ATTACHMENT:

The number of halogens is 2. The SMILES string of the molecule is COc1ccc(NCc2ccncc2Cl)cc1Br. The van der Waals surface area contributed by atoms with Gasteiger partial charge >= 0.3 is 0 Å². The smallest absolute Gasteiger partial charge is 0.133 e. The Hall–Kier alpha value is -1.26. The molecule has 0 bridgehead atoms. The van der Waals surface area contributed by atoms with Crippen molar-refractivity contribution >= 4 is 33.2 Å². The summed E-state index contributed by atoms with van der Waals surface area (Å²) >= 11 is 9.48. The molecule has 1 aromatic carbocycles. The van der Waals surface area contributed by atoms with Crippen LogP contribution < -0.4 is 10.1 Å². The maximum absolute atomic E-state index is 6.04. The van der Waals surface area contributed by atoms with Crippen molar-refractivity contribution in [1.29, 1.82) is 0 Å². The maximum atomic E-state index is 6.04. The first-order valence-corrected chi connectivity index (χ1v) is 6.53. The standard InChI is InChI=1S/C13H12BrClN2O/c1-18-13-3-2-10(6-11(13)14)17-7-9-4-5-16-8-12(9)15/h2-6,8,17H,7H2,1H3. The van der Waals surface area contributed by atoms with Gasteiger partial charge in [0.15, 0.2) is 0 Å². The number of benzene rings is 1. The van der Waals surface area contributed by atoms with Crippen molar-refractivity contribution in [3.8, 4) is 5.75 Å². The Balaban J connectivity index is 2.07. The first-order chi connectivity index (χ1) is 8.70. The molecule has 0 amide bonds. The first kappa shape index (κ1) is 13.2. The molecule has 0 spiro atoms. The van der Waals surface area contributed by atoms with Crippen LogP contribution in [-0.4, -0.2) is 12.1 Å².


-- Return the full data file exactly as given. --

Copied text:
The number of halogens is 2. The SMILES string of the molecule is COc1ccc(NCc2ccncc2Cl)cc1Br. The van der Waals surface area contributed by atoms with Gasteiger partial charge >= 0.3 is 0 Å². The smallest absolute Gasteiger partial charge is 0.133 e. The Hall–Kier alpha value is -1.26. The molecule has 0 bridgehead atoms. The van der Waals surface area contributed by atoms with Crippen molar-refractivity contribution >= 4 is 33.2 Å². The summed E-state index contributed by atoms with van der Waals surface area (Å²) >= 11 is 9.48. The molecule has 1 aromatic carbocycles. The van der Waals surface area contributed by atoms with Crippen LogP contribution < -0.4 is 10.1 Å². The maximum absolute atomic E-state index is 6.04. The van der Waals surface area contributed by atoms with Crippen molar-refractivity contribution in [1.29, 1.82) is 0 Å². The maximum atomic E-state index is 6.04. The first-order valence-corrected chi connectivity index (χ1v) is 6.53. The standard InChI is InChI=1S/C13H12BrClN2O/c1-18-13-3-2-10(6-11(13)14)17-7-9-4-5-16-8-12(9)15/h2-6,8,17H,7H2,1H3. The van der Waals surface area contributed by atoms with Gasteiger partial charge in [0.15, 0.2) is 0 Å². The number of benzene rings is 1. The van der Waals surface area contributed by atoms with Crippen molar-refractivity contribution in [3.8, 4) is 5.75 Å². The Balaban J connectivity index is 2.07. The first-order chi connectivity index (χ1) is 8.70. The molecule has 0 amide bonds. The first kappa shape index (κ1) is 13.2. The molecule has 0 spiro atoms. The van der Waals surface area contributed by atoms with Crippen LogP contribution in [-0.4, -0.2) is 12.1 Å².